These are some of the challenges we’re working on at FDA. We are working hard, but we will only succeed if industry assists in our goal of promoting the public health by addressing the critical problem of rising health care costs. We need industry changes in each of the areas I’ve outlined.

First, you need to help us find ways to improve the efficiency of the development process. This includes, for example, looking for ways to target treatments to patients who are most likely to benefit from them. We are undertaking a concerted effort at FDA to use pharmacogenomics information effectively, and we will have more to say about this soon. At this research stage, we need help from industry in understanding how to best use all the microarray information on gene expression that is coming in now; we have much information, but relatively little understanding. Developed properly, such information can make our regulatory process more efficient, but we need your help in making sure that this opportunity to provide more value doesn’t pass us by. And you need to work even harder to find ways to compress the development process.

Second, you need to improve manufacturing processes. According to some experts, the amount of downtime and discarded materials in the pharmaceutical production process, if addressed, could reduce production costs by 25 percent or more. Other high-tech industries with essentially no tolerance for errors or impurities, such as the semiconductor industry, have achieved enormous productivity gains in manufacturing in the last 25 years. We should expect nothing less from the pharmaceutical industry.

Third, you need to help reduce adverse events. It is time to take postmarket activities very seriously. This is not only important for reducing avoidable medical costs. More certain, effective, and timely phase 4 studies could also streamline the approval process.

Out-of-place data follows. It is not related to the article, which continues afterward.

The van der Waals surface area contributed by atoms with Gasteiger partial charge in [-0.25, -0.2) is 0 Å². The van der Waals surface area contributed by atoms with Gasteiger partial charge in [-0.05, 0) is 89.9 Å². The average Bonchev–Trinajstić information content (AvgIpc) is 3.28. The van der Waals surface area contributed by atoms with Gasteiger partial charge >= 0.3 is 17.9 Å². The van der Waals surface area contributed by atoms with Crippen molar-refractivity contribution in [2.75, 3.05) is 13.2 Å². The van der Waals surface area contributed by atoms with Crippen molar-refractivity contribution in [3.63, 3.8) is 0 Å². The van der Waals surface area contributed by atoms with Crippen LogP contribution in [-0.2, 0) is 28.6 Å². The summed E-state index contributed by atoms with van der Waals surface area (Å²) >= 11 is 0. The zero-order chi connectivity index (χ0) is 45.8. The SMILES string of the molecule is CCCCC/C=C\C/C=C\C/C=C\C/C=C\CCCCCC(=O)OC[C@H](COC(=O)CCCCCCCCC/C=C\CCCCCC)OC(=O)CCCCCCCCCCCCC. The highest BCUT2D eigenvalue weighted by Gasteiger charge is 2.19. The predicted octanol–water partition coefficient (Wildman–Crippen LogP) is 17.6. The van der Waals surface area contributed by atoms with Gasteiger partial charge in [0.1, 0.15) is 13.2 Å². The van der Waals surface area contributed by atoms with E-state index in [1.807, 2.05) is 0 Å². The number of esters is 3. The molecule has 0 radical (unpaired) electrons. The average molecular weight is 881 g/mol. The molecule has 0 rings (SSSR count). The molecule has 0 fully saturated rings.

Fourth, you need to help us find better ways to get accurate, evidence-based information to patients and health care providers. Much progress has been made, but much more remains to be done.

Lowering the cost of drug development, lowering the cost of manufacturing, lowering the cost of medical errors, and lowering the cost of bad medical decision making – all of this means lower drug costs while promoting valuable drug innovation. Yes, clearly much more should be done in terms of health policy reforms to support greater value. We need prescription drug coverage as part of making modern health insurance coverage available to Medicare beneficiaries. We also need liability reform that encourages quality care and patient safety. And we need innovative approaches to making health insurance more affordable to all Americans. While Congress works on these issues, though, let’s start making progress right now.

We must work to make sure your innovations provide the greatest public health benefit to the greatest number of people. We’re now doing more than ever to meet this challenge, as must you. And so I look forward to working with you to achieve our two organizations’ shared goals. We both aim to bring new drugs to the greatest number of people who will safely benefit from them. That is our mission. That is in the best interest of the public health. And that is why I’m sure you’re enjoying your jobs as much as I’m enjoying mine. We’re in the right place at the right time to make a real difference in the health of all persons, today and in the future. Let’s get to it.